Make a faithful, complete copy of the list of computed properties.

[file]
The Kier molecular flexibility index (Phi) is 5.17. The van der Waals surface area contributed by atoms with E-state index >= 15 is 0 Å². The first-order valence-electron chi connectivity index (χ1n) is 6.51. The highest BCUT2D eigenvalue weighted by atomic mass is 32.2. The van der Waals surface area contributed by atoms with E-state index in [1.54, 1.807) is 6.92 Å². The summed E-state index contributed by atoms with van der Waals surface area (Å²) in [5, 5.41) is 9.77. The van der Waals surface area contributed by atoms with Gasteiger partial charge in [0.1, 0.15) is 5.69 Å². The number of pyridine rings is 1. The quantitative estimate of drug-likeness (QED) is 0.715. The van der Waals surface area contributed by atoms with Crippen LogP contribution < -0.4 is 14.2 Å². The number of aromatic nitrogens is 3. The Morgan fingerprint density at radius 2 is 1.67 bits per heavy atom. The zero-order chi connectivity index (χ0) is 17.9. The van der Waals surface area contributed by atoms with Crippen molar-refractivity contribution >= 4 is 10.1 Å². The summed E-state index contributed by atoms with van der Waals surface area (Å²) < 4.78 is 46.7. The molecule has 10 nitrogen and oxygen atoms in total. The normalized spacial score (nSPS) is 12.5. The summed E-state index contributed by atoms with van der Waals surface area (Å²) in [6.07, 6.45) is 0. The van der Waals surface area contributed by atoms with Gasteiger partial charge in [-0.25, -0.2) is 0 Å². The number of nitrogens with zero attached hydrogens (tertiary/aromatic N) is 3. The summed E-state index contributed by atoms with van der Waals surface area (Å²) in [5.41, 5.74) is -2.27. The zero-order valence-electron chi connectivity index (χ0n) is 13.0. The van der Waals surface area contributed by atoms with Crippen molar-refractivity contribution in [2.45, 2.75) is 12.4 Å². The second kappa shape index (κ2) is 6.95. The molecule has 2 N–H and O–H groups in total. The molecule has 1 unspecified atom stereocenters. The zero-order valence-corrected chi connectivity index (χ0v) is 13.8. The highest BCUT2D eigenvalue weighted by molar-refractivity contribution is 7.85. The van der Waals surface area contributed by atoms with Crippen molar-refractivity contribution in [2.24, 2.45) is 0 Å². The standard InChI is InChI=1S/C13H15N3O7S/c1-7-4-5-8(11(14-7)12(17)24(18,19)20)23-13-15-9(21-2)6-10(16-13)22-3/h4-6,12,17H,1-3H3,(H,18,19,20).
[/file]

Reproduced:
The Kier molecular flexibility index (Phi) is 5.17. The van der Waals surface area contributed by atoms with E-state index >= 15 is 0 Å². The first-order valence-electron chi connectivity index (χ1n) is 6.51. The highest BCUT2D eigenvalue weighted by atomic mass is 32.2. The van der Waals surface area contributed by atoms with E-state index in [1.54, 1.807) is 6.92 Å². The summed E-state index contributed by atoms with van der Waals surface area (Å²) in [5, 5.41) is 9.77. The van der Waals surface area contributed by atoms with Gasteiger partial charge in [0.1, 0.15) is 5.69 Å². The number of pyridine rings is 1. The quantitative estimate of drug-likeness (QED) is 0.715. The van der Waals surface area contributed by atoms with Crippen LogP contribution < -0.4 is 14.2 Å². The number of aromatic nitrogens is 3. The Morgan fingerprint density at radius 2 is 1.67 bits per heavy atom. The zero-order chi connectivity index (χ0) is 17.9. The van der Waals surface area contributed by atoms with Crippen molar-refractivity contribution >= 4 is 10.1 Å². The summed E-state index contributed by atoms with van der Waals surface area (Å²) < 4.78 is 46.7. The molecule has 10 nitrogen and oxygen atoms in total. The normalized spacial score (nSPS) is 12.5. The summed E-state index contributed by atoms with van der Waals surface area (Å²) in [6.07, 6.45) is 0. The van der Waals surface area contributed by atoms with Gasteiger partial charge in [-0.25, -0.2) is 0 Å². The number of nitrogens with zero attached hydrogens (tertiary/aromatic N) is 3. The summed E-state index contributed by atoms with van der Waals surface area (Å²) in [5.41, 5.74) is -2.27. The zero-order valence-electron chi connectivity index (χ0n) is 13.0. The van der Waals surface area contributed by atoms with Crippen molar-refractivity contribution in [2.45, 2.75) is 12.4 Å². The second kappa shape index (κ2) is 6.95. The molecule has 2 N–H and O–H groups in total. The molecule has 1 unspecified atom stereocenters. The zero-order valence-corrected chi connectivity index (χ0v) is 13.8. The highest BCUT2D eigenvalue weighted by molar-refractivity contribution is 7.85. The van der Waals surface area contributed by atoms with Crippen molar-refractivity contribution in [2.24, 2.45) is 0 Å². The standard InChI is InChI=1S/C13H15N3O7S/c1-7-4-5-8(11(14-7)12(17)24(18,19)20)23-13-15-9(21-2)6-10(16-13)22-3/h4-6,12,17H,1-3H3,(H,18,19,20).